A Place to Breathe

My, what a lovely place you have, you must be very proud
I love your modern furniture and the space that you’ve allowed
the kitchen is so stylish, are these appliances new?
I’d love one of those in our place, I bet it cost a few

The Lifestyle you Ordered

The lifestyle you ordered is currently out of stock
our warehouse has been stripped of supplies
our people are working around the clock
to ensure you get your hands on the prize

I Remembered Yesterday

I remembered yesterday the times that I have with you
And visions of the grateful days and all that I have wished for you
I’d stand out in the wind and cold and meet you in the rain
and offer no patronising words to beat us up or take away our pain

A Day in the Town

There’s a ghost selling memories down by the shore
as a jury decides its fate
there’s a man of religion knocking at my door
I need to lie down, he can wait.

"It’s not what you look at that matters, it’s what you see."

– Henry David Thoreau

For those who do not feel the need to make sense of the world, it serves them well. For others, the poets, the writers, the artists, they tell their stories in an attempt to make some sense of the world they live in, if only for themselves. This, in small part, explains how art is born.

Find a quiet dark spot and listen to Beethoven’s 14th, the Moonlight Sonata, Dylan’s A Hard Rain’s a Gonna Fall, or, if ever you’re in Madrid, take a trip to the Museo Reina Sofia and look at Picasso’s Guernica, or pick up a copy of Camus’ The Stranger or Hans Fallada’s The Drinker, or any poem by Les Murray, to get an idea. They were all composed as the artist was attempting to make sense of the world.

The writer may have come to their craft because they’ve realised that, at heart, they are outsiders, their immediate world is alien to them and they therefore need a method of expressing that alienation. Other endeavours act merely as weigh stations until the realisation hits, too late, that the time has come for them to try and talk themselves out of it.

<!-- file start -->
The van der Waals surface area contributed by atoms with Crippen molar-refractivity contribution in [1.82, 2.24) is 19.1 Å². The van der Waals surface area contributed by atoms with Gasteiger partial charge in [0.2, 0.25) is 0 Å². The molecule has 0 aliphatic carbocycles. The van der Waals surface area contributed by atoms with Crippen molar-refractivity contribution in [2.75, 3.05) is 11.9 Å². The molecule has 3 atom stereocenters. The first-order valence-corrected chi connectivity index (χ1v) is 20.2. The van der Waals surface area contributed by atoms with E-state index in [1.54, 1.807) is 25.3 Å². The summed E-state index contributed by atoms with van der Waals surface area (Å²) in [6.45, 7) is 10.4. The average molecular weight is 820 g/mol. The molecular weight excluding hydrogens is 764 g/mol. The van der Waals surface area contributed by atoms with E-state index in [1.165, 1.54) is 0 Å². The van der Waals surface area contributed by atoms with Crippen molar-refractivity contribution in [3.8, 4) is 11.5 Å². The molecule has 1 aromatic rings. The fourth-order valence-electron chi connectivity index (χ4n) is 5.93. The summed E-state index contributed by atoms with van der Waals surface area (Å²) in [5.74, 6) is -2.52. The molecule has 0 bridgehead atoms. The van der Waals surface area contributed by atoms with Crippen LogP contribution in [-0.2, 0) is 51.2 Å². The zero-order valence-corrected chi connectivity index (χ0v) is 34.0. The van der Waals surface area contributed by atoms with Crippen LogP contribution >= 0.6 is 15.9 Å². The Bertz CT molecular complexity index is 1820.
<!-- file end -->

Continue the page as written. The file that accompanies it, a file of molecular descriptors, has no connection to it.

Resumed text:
For although everyone has a story to tell, not everyone has the facility. Sometimes it’s given to others, knowing that the stories must be told, because we need them, subconsciously we know we need them, to sustain us.

What is certain is that while some are busy making the most of the world, there are others trying to make sense of it. What is also certain is that the talent being applied to this effort can overcome almost anything, even encouragement.

Journies Worth Taking

Lost

When we are young our spirit is to make our own way, to turn our backs on whatever it is that society entreats of us, to collectively thumb our nose and to carry rebellion as a badge of honour, or at least is was back in the day.

The Greek word for Sadness

The doctor had called about some news he needed to discuss with her, it was better if she came in he said, better that the news be delivered face to face. A cold shiver went down her spine, she didn’t have the courage to ask for a straight answer...

The Patient’s Wife

It commanded my attention searing its way through my chest, its steady rhythm building to an ominous crescendo, the reverberation ricocheting between my ears as it clutched my throat in a vice like grip.